The most recent restrictions spelled out by the UK government, amid the rise in Covid-19 infections, is set to have a profound impact on sports organisations and clubs.
Plans for the phased return of spectators to sports events has been halted as part of the tighter measures in place to suppress the coronavirus upsurge. With the latest restrictions set to be in place for six months, the sports industry will unquestionably require government support. A multitude of clubs, organisations and jobs face real danger of collapsing.
The lockdown implemented in March cost Premier League clubs a combined revenue loss of around £1 billion. According to Deloitte’s analysis, £500 million of the revenue loss is permanent, primarily due to match-day revenues and rebates on commercial contracts.
However, it is the lower league and non-league football clubs that will suffer the most. The National League, due to begin on October 3, is set to have its start date pushed back with clubs heavily reliant on gate receipts and match-day income.
MP Steve Brine, member of the Digital, Culture, Media and Sport (DCMS) committee said that the government will not support Premier League clubs, however will have to provide a support package for clubs lower down in the pyramid.
“Of course there was a possibility of getting some fans back and in big football stadiums you can socially distance quite well with your best season ticket holders, but it is not about that. It is about getting to the ground and all the different services around. It is the social interaction which as much as we may love it, is not essential.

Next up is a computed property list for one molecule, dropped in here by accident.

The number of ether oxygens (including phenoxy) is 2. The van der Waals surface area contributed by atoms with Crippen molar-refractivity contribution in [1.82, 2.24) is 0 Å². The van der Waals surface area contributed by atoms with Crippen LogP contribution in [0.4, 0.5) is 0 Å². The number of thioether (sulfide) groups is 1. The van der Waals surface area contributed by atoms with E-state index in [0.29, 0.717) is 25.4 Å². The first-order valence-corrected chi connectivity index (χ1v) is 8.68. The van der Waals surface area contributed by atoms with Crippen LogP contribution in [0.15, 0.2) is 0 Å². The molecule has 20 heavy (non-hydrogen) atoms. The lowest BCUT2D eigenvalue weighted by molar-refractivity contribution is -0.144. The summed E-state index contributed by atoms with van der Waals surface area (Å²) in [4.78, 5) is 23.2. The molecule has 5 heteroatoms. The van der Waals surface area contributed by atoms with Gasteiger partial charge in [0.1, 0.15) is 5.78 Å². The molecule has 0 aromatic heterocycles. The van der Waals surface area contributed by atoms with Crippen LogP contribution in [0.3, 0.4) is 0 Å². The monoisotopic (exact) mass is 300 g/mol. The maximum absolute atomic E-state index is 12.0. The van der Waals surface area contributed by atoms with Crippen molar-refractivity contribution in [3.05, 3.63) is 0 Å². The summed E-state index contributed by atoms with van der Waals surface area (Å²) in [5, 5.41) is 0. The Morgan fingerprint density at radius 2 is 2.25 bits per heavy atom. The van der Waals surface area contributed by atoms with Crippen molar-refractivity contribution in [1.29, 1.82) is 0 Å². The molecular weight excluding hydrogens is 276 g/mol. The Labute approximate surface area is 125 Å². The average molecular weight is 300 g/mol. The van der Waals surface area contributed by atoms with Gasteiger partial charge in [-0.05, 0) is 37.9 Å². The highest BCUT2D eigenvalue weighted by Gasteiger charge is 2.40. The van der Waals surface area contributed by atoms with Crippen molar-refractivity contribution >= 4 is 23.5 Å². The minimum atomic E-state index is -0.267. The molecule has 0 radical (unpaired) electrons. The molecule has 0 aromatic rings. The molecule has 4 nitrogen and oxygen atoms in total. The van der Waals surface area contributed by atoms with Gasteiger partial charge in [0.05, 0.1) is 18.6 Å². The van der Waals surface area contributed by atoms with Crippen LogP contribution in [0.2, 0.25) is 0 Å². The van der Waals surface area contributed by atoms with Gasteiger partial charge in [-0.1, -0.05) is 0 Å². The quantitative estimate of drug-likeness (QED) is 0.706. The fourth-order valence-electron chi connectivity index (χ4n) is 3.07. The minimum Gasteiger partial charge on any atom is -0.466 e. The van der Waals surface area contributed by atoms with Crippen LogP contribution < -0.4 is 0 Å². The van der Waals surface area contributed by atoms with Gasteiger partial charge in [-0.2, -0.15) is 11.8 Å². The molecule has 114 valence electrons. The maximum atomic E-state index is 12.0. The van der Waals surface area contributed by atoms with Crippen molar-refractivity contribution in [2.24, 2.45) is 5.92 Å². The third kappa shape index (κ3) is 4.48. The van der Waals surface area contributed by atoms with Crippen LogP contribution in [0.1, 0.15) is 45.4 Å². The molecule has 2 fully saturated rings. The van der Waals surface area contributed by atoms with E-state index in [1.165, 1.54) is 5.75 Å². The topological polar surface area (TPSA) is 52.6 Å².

“I guess it was always inevitable there was going to be a pause on this given the virus stats going in the wrong direction, but there is no question the government needs to think about helping lower league football clubs to save themselves and they are going to have to step in.”
The income losses are not limited to football. Chief Executive of the Rugby Football Union (RFU), Bill Sweeney, laid out the stark reality for his sport.
“Premiership and Championship clubs will face significant financial hardship. Our community rugby clubs, many of which run grounds at the heart of their communities, are under threat.
“From the outset we have been clear that an autumn without crowds would leave us with little choice but to approach the government for financial help.
“Unfortunately, we are now in that position. Without support we are in danger of clubs at the heart of communities across England, as well as players and volunteers, disappearing forever.”
A similar outlook awaits Cricket, having already suffered a £100 million loss as a result of the health crisis, it is thought that figure will double with further disruption in 2021. In a statement, The England and Wales Cricket Board said: “The impact of having to stage cricket behind closed doors again next year would be very severe.”
DCMS Secretary of State, Oliver Dowden issued a promise to work with sports to limit the damage. He tweeted: “I’ve just held a meeting with major spectator sports to discuss today’s decision to help contain the virus through winter. We agreed to work together to help them through this period.”
Author: Charlie Farmer